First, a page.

As call time approaches I cannot detect nerves, the air is charged with anticipation but no jitters. The D.A. tells me he doesn’t get nervous he just needs time to himself before a show. During the change over he is statuesque on stage staring out over the audience, psyching himself up. Change over takes fifteen minutes after which Rob, Conor and Luke bound onto stage to join David. Then it all kicks off. It’s straight into the rhythmic intro of “20 to 11” swiftly followed by ‘Feel It’ which drives the crowd feral. It’s barely two bars into ‘I Was Born’ when the moshing intensifies to insane levels. I make my way to the sound desk for self preservation and some wider shots. Otherkin are frenzied in their delivery and the audience is captivated. The capacity of the room is two hundred and fifty souls but it’s evident that punters have been enticed from the main hall. The walls are sweating. I’ve barley managed to push myself back towards the stage when Luke launches himself into the crowd. They engulf him, grabbing and groping as they hoist him up into the air and onto their shoulders. It’s in moments like these that experienced back line tech Keith Killen, “Skinny”, proves why he is so sought after. Acting as a protector, while feeding the guitar line to Luke, he ensures the show goes on. Safely deposited back on his feet, on stage, the adrenaline is palpable. As a final treat, members of the audience are invited on stage for ‘Love’s A Liability’. Chaos ensues, yet the music continues pumping. As the last number “So So” climaxes I’m behind Rob on drums, looking down on a scene of pure anarchy.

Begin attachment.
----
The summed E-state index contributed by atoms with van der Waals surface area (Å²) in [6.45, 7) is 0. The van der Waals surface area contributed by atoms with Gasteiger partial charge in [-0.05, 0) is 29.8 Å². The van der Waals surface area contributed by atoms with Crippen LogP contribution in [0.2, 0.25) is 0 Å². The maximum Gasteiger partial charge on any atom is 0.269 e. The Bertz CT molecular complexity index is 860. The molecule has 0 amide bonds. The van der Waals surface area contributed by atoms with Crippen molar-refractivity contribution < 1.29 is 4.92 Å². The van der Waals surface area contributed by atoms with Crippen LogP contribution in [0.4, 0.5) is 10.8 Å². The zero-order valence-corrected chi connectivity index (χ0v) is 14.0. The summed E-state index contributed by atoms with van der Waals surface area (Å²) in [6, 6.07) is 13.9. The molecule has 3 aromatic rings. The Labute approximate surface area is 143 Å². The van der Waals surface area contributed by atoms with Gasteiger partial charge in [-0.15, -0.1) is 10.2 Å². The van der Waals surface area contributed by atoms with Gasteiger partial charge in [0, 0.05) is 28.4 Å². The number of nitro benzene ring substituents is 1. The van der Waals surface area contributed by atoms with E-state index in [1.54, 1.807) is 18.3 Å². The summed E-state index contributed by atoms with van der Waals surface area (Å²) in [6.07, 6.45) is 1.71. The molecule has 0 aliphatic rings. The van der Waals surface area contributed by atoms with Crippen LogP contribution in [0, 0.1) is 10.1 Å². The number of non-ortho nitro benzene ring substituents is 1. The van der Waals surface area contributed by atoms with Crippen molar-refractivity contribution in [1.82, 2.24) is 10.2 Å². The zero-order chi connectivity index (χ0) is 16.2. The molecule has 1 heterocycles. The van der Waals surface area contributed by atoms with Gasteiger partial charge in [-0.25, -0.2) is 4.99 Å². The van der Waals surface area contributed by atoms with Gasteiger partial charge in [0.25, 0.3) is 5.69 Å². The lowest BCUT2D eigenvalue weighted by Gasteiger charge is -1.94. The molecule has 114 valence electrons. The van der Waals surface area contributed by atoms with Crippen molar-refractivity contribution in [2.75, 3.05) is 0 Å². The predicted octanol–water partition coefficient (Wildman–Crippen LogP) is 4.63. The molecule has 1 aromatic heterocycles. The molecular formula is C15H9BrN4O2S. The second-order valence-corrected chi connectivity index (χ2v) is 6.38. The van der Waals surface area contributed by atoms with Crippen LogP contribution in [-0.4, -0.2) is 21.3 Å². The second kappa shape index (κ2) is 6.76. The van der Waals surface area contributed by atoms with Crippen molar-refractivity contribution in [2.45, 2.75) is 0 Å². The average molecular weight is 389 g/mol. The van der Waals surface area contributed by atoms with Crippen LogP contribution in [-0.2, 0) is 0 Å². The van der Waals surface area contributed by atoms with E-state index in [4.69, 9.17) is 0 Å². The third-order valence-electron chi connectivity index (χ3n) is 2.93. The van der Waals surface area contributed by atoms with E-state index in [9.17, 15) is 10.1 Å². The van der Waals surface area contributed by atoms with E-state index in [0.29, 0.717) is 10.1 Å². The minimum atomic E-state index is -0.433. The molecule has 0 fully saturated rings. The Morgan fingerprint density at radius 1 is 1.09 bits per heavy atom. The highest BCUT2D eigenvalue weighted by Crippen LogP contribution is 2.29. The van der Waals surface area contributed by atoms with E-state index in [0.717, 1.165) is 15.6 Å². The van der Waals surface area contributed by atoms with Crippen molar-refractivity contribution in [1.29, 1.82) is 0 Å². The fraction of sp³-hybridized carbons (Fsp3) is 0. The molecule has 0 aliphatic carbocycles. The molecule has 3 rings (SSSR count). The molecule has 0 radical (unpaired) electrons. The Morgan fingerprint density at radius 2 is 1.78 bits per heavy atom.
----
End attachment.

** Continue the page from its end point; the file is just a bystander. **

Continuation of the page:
The band disappears into an anti room where they are high on the back of a phenomenal performance. Izzy, front woman of Black Honey the next band up on the billing, is trying to conquer her performance anxiety. Otherkin provide a temporary distraction and some encouraging banter. After load out friends, family and a few comely groupies join them downstairs. Luke is famished, not surprising considering the amount of energy he expelled in the previous thirty minutes. The band are giddy recalling the kicks received, ripped set lists and one crafty lad who tried to pilfer part of the drum kit. It’s a performance that won’t be forgotten by anyone for a long time to come. There is no pedantic scrutinising, they consider this one of their best gigs to date. Having seen them perform on a few occasions in 2015 I can only agree. They were good before but now have superseded expectations. Take some advice, see them this summer before you find yourself at the back of stadium wishing you had caught them earlier on in their meteoric rise.
Words and photos by Tara Thomas.
Otherkin play Whelan’s on Friday April 8. Buy tickets here.